Milestone Birthdays at the
Arbors Assisted Living Community
Two very special Centenarians who are still young at heart, Gene Scala, 104, and Lucy Richter, 103, were honored Aug. 27 with a joint birthday party celebration at The Arbors Assisted Living Community at Westbury.
Gene Scala was born in Naples, Italy, in 1905. When he was 14 years old, he came to America to work as a barber and a tailor in Brooklyn. A seasoned musician for 70 years, Scala played in several bands and performed in a symphony orchestra. He still plays the saxophone and clarinet today, and every Wednesday you can find Scala showing off his bowling skills at the local bowling alley. He recently received the distinction of being the oldest active bowling member in the United States.
Carousel Day School in Hicksville has started the new school year fully licensed. Under the New York State Office of Children and Family Services (OCFS), the agency that oversees a day care provider caring for three or more children more than three hours a day, Carousel is now licensed to accommodate 102 children.
Carousel, which has operated in Hicksville since 1956, made headlines earlier this year when 2-year-old Olivia Raspanti died after choking on a carrot she retrieved from a bag underneath her teacher’s desk. Further investigation into the toddler’s death determined that the school’s day care program was not licensed.
Since 2004, there have been 67 raccoons positively infected with rabies and the Nassau County Department of Health believes there is a high probability that other raccoons are also infected. Because of the threat to wildlife and domestic animals from terrestrial rabies, action needs to be taken quickly to prevent rabies from becoming endemic here.
Continuing the effort to eradicate raccoon rabies in Nassau, the county’s Department of Health, in cooperation with the New York State Department of Health, Cornell University and the United States Department of Agriculture’s Wildlife Services will again distribute raccoon rabies vaccine to protect residents from rabies.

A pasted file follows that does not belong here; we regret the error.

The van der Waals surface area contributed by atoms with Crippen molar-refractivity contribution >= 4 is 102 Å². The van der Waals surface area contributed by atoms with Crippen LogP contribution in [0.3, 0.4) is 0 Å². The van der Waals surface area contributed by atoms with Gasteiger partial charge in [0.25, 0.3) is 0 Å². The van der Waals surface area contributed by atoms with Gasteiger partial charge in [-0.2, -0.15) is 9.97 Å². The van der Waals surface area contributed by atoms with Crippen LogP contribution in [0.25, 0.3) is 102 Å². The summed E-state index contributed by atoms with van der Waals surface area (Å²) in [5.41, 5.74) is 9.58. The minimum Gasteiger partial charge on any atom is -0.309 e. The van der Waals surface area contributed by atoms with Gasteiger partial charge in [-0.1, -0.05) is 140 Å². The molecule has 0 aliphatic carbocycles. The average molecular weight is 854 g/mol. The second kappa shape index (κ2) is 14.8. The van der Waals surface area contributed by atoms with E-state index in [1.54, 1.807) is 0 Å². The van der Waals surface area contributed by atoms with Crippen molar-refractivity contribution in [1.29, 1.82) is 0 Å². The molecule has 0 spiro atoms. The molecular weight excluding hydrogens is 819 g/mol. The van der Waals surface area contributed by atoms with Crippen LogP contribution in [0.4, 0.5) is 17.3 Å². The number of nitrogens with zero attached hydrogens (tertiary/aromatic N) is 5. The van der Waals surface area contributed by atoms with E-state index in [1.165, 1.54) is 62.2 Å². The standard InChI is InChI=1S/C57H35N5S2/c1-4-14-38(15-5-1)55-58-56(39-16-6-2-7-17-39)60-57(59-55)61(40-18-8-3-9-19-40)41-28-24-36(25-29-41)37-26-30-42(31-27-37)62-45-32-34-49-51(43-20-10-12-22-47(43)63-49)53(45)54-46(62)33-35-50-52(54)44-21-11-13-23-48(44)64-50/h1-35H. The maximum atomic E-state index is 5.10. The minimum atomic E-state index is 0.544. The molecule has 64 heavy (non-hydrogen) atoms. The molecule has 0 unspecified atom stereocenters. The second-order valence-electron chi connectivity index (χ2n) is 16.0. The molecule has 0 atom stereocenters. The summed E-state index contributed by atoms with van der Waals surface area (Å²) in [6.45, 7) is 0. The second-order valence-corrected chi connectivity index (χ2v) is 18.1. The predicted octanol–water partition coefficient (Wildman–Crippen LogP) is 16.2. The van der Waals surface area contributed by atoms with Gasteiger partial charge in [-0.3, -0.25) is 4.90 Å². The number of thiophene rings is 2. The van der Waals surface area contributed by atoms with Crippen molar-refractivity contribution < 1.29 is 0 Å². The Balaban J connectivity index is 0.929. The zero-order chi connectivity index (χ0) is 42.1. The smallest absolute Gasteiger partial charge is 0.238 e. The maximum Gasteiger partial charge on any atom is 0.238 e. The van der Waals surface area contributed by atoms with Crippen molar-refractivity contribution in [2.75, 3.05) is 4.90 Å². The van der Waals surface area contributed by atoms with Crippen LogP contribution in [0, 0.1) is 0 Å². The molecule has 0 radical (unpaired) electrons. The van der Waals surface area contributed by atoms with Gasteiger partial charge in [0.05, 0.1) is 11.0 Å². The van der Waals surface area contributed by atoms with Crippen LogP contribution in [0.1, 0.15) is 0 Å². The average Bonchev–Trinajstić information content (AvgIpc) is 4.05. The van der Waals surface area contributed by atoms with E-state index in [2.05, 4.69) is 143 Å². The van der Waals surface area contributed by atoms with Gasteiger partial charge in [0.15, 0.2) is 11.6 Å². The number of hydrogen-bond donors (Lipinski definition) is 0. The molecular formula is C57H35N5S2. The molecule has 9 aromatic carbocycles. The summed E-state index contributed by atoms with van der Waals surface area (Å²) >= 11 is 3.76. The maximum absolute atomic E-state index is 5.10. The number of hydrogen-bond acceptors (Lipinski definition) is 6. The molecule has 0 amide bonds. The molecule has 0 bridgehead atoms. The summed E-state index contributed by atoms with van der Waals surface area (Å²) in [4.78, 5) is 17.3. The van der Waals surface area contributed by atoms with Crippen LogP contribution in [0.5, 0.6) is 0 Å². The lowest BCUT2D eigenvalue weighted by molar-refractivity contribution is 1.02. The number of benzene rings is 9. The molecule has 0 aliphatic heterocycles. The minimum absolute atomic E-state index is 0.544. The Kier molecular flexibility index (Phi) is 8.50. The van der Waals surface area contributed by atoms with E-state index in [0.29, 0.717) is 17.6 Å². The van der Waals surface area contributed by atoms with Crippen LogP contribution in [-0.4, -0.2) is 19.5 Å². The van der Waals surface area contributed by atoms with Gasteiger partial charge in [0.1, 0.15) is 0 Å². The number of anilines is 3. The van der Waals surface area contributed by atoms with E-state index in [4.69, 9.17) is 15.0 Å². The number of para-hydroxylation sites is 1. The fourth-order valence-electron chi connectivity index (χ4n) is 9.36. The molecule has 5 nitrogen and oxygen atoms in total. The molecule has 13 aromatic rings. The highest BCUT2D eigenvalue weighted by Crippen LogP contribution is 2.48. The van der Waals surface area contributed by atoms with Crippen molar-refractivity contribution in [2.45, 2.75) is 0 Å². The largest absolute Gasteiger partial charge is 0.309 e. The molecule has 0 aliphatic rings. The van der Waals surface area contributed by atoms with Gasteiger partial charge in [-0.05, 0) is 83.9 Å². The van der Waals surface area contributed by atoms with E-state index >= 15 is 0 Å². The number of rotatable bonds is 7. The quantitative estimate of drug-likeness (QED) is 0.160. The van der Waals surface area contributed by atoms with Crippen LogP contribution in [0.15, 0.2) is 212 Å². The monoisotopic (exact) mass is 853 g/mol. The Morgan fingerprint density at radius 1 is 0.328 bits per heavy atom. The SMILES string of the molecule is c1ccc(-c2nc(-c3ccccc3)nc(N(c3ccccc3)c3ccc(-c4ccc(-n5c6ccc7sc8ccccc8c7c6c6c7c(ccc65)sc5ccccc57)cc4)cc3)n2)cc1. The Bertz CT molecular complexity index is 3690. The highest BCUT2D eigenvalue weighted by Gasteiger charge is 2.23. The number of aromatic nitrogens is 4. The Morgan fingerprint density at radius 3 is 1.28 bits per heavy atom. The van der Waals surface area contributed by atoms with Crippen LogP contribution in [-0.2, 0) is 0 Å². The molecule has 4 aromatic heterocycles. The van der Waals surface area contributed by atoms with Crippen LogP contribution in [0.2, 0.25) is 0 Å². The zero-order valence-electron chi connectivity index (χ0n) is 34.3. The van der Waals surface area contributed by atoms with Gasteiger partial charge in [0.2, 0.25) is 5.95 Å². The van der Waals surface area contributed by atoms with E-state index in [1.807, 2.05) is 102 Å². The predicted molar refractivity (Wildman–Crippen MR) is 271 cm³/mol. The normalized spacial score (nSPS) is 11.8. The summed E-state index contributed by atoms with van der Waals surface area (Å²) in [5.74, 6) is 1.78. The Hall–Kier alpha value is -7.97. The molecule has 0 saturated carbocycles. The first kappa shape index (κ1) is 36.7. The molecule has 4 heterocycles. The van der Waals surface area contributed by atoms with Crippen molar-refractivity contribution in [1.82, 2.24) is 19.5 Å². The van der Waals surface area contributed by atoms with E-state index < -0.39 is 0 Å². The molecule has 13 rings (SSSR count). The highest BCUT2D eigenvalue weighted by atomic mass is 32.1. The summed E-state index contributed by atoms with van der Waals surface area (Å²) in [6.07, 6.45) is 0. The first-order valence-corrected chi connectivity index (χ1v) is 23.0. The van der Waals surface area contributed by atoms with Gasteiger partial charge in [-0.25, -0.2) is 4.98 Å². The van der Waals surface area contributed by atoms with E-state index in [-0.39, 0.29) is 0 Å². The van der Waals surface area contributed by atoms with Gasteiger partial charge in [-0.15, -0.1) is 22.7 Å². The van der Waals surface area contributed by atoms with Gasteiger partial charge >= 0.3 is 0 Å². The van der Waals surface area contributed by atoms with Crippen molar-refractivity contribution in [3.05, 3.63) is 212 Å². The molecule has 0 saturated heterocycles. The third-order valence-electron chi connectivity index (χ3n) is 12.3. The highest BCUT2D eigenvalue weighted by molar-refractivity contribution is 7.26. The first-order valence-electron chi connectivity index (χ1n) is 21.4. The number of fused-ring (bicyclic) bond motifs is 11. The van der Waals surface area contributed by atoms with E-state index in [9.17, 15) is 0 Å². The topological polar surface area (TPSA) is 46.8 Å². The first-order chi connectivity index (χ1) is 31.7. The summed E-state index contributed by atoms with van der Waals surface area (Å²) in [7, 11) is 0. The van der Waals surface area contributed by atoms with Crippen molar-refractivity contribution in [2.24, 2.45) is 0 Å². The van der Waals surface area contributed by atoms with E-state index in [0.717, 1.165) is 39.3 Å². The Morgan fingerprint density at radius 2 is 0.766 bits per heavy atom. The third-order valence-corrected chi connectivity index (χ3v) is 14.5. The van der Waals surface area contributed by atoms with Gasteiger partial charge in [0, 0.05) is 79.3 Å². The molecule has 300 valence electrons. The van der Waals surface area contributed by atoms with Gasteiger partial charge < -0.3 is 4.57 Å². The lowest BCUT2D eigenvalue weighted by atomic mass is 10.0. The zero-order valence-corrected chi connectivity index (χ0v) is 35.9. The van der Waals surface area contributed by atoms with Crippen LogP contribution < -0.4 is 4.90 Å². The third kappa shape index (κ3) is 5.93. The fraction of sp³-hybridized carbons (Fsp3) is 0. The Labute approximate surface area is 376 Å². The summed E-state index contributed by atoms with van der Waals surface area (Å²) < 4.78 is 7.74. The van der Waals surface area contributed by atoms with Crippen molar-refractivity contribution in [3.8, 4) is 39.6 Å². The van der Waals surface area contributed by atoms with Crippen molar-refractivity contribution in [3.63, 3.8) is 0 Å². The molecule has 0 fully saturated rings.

In its second year at Nassau University Medical Center (NUMC) in East Meadow, the Farmers’ Market is still growing in popularity. With the ‘go green’ initiative in full swing, more and more consumers are interested in knowing exactly where their food comes from and what’s in it.
Ethel Terry of The Fred and Ethel Terry Farms in Orient Point runs the Long Island Growers Market, which operates 13 sites - including NUMC - throughout Long Island.
The controversial Celleno & Barnes billboard located on the Cherry Lane trellis was removed Aug. 20.
Last month, Senator Craig Johnson joined with Carle Place residents to oppose the advertisement on the grounds that it was a “disruptive eyesore” that distracted drivers, slowed traffic and was out of sync with the character of a residential community.
Earlier this month, Westbury officially renamed its village square in honor of a man who was not only the driving force behind its creation but who, as mayor for nearly three decades, served as the cornerstone of the village.
Nassau County District Attorney Kathleen Rice and Nassau County Police Commissioner Lawrence Mulvey announced that a joint investigation performed by their offices and the Department of Homeland Security (DHS) has led to the arrest of a former Hicksville teacher who authorities say possessed dozens of images of child pornography on a computer in his East Meadow home.
Westbury Village Mayor Peter Cavallaro last week submitted written comments to the Hempstead Town Board relating to the Lighthouse Development Project currently under consideration for the Nassau Coliseum site in Uniondale.
As far back as 2005, Cavallaro, then a village trustee, expressed public support for the project because of the community development and economic opportunities (jobs, etc.) that the project promises for the region. Cavallaro said that he still supports the project, despite the very significant magnitude of the proposal, and the potential for it to have impacts (both positive and negative) to Nassau County in the future. Cavallaro said that, “if done right, the project will have far more positive benefits than detrimental effects.”
New York State Senator Craig M. Johnson (D-Nassau) wants the Metropolitan Transportation Authority (MTA) to be more selective when it comes to what advertisements are erected on train trellises. After several residents contacted his office complaining about a billboard on a Carle Place overpass, Johnson called a July 29 press conference to announce he has proposed legislation that would require the MTA to develop standards that would draw a distinction between advertising that could be placed in residential districts and in other areas.
Page 41 of 44<< Start < Prev 41 42 43 44 Next > End >>